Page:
28 September 2009

Film | Hiroshima Mon Amour

1959 | 91m | BW | France-Japan | Psychological Drama, Romantic Drama | TSPDT #107

A French young woman has spent the night with a Japanese man, at Hiroshima where she went for the shooting of a film about peace.

Alain Resnais

Emmanuelle Riva, Eiji Okada, Stella Dassas, Bernard Fresson, Pierre Barbaud

Marguerite Duras (screenplay) 1914-1996, born near Saigon, French Indochina (now Vietnam).

"The film plods"
-- Variety, review from 1959
"A cornerstone film of the French New Wave, Alain Resnais’ first feature is one of the most influential films of all time. A French actress (Emmanuelle Riva) and a Japanese architect (Eiji Okada) engage in a brief, intense affair in postwar Hiroshima, their consuming fascination impelling them to exorcise their own scarred memories of love and suffering. Utilizing an innovative flashback structure and an Academy Award-nominated screenplay by novelist Marguerite Duras, Resnais delicately weaves past and present, personal pain and public anguish, in this moody masterwork"...
"It’s difficult to quantify the breadth of Hiroshima’s impact. It remains one of the most influential films in the short history of the medium, first of all because it liberated moviemakers from linear construction."
-- Kent Jones, The Criterion Collection

New Wave filmmaker Jean-Luc Godard described the film's inventiveness as "Faulkner plus Stravinsky" and celebrated its originality, calling it "the first film without any cinematic references". This film greatly influenced Godard's 'Pierrot le Fou'.

  • The exquisite agony of an impossible love, that cannot be, and if it cannot be, it cannot lessoned.  If their romance was to make practical sense, it would reduce the passion. It’s this duality that drives their love. Something is perfect because it is impossible - a powerful idea for film.
  • The horror of not understanding, and looking for a reason to remember (towards the end of the 1st act). She needs to repeat the whole horrible experience, with an almost masochistic will.

I watched this film at the Classic European Film Festival in Sydney. Notes I jotted down during discussion:
  • Before the film Breathless, this film is generally excepted to be the first new wave film.
  • There was a lot of debate going on at the time with regards to French cinema and French new wave.
  • This film breaks away from the excepted forms of literary narrative.
  • The film was almost a kiss of death to auteur movement – by bringing in a novelist.
  • This film is a meditation with the interior. In fact it is not a favourite of the general public. One commentator confessed that in order to clean out parties, he puts this on and the B-side of Yoko Ono and John Lennon.
  • The film begins with close ups of flesh, no faces, just voiceovers. Who does this flesh belong to? Who are these fingers?
  • The film progresses to seeing Hiroshima in almost documentary format, continuing with no sync sounds, just images and voice over, over the most beautiful, shocking images I've ever seen on the silver screen. It sets up the film as something exciting and thrilling. This continues for 15 minutes. Overall this would have been challenging for the filmmaker, but it was executed successfully. Makes and exciting first 15 min that goes against conventions of act 1 screenwriting.
  • The images put forward could be related to the characters, OR they are the memory itself. It looks at what we choose to remember, or choose not to remember.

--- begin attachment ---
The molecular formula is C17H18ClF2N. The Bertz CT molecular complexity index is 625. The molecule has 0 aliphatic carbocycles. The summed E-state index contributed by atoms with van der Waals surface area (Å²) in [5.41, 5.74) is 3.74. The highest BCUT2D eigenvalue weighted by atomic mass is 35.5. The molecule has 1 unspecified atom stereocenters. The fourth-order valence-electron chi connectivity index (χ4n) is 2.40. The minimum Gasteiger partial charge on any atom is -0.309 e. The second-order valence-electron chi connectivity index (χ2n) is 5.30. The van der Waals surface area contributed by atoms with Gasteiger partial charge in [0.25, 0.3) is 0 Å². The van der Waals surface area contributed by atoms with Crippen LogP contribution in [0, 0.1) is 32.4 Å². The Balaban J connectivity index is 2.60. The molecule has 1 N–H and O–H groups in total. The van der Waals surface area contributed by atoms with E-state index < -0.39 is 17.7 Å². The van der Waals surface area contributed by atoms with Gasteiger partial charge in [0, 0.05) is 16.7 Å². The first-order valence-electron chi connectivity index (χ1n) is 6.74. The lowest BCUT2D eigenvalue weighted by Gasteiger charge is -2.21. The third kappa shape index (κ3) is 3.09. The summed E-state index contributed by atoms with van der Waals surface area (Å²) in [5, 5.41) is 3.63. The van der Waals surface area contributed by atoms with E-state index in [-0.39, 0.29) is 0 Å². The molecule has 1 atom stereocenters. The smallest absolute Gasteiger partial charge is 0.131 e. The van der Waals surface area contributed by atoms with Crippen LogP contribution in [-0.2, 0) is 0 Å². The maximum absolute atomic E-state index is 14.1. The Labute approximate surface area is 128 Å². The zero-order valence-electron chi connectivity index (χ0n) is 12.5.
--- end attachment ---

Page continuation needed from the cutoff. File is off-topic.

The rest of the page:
• Impressive visual style though out. Ultra realism, and then surrealism – like Jean Renoir.
  • Incredible, real dialogue: “staying is almost as impossible as leaving".
  • The characters are defined by Hiroshima, and by Nevers. Those moments define.
  • The film has an almost Casablanca feel to it, but more poetic and emotional.
  • Resnais was among the Post WWII directors, who only had access to foreign films when the war finished. Then, he got a decade of films all at once.
  • The question is: is this a love story or documentary? In 1955-56 Resnais created the documentary film Night and Fog. A documentary was visited the territory and he was scared of repeating himself with a similar documentary.
  • Resnais simply has a HUGE filmography in French new wave cinema, but he was an outsider. In Paris at the time, other film-makers used to swap ideas and work on each others screenplays. Resnais was not an insider, but there are a lot of thematic similarities.
  • I love the font at the beginning.


Young lust

The plan: decorate my hallway with wallpaper inspired by the above image.

22 September 2009

Our Mamma

Tonight my grandmother passed away.  She was 80.  Poor Mamma.  I'd like to remember her infinite grace, wit and courage.  A passionate gardener, she lived in Grace Kelly-esque shirt-maker dresses and she smoked Longbeaches by the packet.  When she met my grandfather she instantly fell in love with this "mere farmer" and in a grand fit of rebellion married him against her parents wishes.  On after school visits I picked strawberries in her garden, broke two sewing machines, and secretly sipped from her can of Fosters beer.  She had a mind a sharp as a tack, even to the end I would find myself wading through her encyclopedias, looking up topics from Svengali to Patrick White.  When I was young she would make sponge cake and sing "Light My Fire", "Sylvia's Mother" or other long forgotten tunes that were caught in her mind.  I had no idea who the Doors or Dr. Hook were.  A closet feminist, and pillar of strength, she will be remembered and missed.  Jessica and I head back to Rockhampton tomorrow to say our goodbyes.

Ball room

Jane Hotel, 113 Jane Street; New York (212) 924-6700

16 September 2009

How do you like it?

Arghhhh!! Makes me laugh every time. But I think I must love it because I keep listening to it. Plus, find the inspiration for 'Steal My Sunshine' in the bridge.